Sportvision Gives Armchair GMs an Inside Look at the NFL Combine

At the 2010 NFL Combine, held this past week at Lucas Oil Stadium in Indianapolis, Sportvision graphical enhancements allowed NFL Network viewers to play scout from the comfort of their living rooms. Two player-tracking technologies, SimulCam and Feature Tracker, were used on coverage throughout the broadcast to help analysts evaluate technique, compare performance, and weigh players’ prospects in the 40-yard dash and quarterback passing drills.

“Technologically, the Combine is nice because it makes use of our existing technologies in a new way,” says Mike King, director of football for Sportvision. “Last year was the first time we did this, and it ended up being a nice application of the things we already had. For us, it’s throwing a powerful piece of software into a simple application, and it works very well.”

Suiting Up With SimulCam
SimulCam, powered by Dartfish, is featured during the 40-yard dash. It superimposes images of one athlete over another, creating a ghost effect. That allows analysts — and armchair GMs — to see the movement and speed of multiple players simultaneously.

“It basically compares multiple events on video and puts them all back into a single replay,” King explains. “You just need multiple shots from the same camera angle, which is relatively simple in the 40-yard dash, since they use roughly the same camera motions for everyone.”

The athletes are recorded, and a Sportvision operator chooses how many to include in the comparison frame. Although technically the software can handle as many athletes as the operator would like, with more than four, the players tend to get lost. Using background recognition, the system matches the video frame-by-frame, from the operator-indicated starting point through the slowdown point.

“The only technological difficulties are if the time gap is too big or the framing isn’t large enough,” King says. “Then that second person will drop out of the shot, since the system follows the lead runner.”

In terms of difficulty, SimulCam is a relatively lightweight system, requiring a single operator and minimal calibration.

Heavier Lifting
Feature Tracker, however, requires the use of Sportvision’s calibrated camera and base technology.

“Once the field is registered with our first-and-10 software,” King explains, “it’s able to use all the information from the camera movement to capture everything in the calibrated area, which includes the 40-yard dash.”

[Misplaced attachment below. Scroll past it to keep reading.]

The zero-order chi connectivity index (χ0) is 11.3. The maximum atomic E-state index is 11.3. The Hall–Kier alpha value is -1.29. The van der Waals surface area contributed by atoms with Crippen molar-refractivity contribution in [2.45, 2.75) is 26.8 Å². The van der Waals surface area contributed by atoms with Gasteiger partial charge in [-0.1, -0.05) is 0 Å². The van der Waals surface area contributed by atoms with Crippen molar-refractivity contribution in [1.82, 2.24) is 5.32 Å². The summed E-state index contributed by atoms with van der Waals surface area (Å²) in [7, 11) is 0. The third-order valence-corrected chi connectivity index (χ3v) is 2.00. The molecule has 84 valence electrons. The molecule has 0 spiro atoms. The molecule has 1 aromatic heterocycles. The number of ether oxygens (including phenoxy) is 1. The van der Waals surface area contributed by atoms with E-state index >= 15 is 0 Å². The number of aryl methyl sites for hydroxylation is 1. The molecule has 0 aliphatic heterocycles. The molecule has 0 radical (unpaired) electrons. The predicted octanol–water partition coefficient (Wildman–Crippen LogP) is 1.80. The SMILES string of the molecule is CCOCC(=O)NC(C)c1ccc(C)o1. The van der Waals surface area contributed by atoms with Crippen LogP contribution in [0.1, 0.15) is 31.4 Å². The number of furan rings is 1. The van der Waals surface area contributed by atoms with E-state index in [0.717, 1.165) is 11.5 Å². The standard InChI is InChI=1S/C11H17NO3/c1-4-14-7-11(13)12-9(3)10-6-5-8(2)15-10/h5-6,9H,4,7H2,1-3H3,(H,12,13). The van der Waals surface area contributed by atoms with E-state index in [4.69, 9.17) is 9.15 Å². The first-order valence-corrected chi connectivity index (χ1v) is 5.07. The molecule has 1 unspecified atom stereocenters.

A tracking and data-gathering tool, Feature Tracker combines a 2D graphic with 3D player trails to provide such data as a player’s speed, distance traveled, and separation distance from other players.

“We record each dash and track the player from the starting point through the finish line, so we’re able to give instantaneous speed in miles per hour throughout the run,” King says. “We can show how quickly he gets to top speed and compare that to other players who reach their top speed farther along in the run.”

Pass-Tracking Featured
New for this year is an enhanced version of the system that tracks the speed, time, and distance of passes thrown by a quarterback. The graphics are rendered across multiple camera angles,

“We put together a four-quarterback package where four guys throw roughly the same pass, and showed the miles per hour and distance they got on the ball,” King says. “This is a new use for us.”

The idea was initiated by the NFL Network show’s producer, who has used the feature in the recap shows the network produces daily, following the 10 a.m.-2 p.m. daily live coverage from the stadium. The Feature Tracker takes about 10 seconds to put together, the time it takes to render the image; the SimulCam graphics take up to five minutes to complete.

“After a group of guys run the 40, we’ll take the people of interest and produce those live, so the analysts can go back and say these are interesting,” King says. “We do a lot of the features later, since there’s no reason to show the live un-enhanced version later, because it’s much more interesting to show side-by-side comparisons with other participants.”

An Integrated Part of the Production
The Sportvision operators at the NFL Combine set up shop alongside the tape operators in one of the four mobile-production units that covered the action.

“The NFL Network is still forming how you cover the event and what you use to tell the stories,” King points out. “I think we’ve benefited from them including us and giving us a chance to help write the script and show people at home what the scouts see.”

Sportvision is working on using on-site camera instrumentation for Feature Tracker, so that analysts could use the enhancement on footage of any game, not just games that a Sportvision operator happened to be working.

“That would be nice as a studio solution,” King says. “If NFL Network wanted to build stuff before the game, they could go back and diagram a couple of plays, put those into preproduction, and make it a worthwhile investment to have the Feature Tracker available.”

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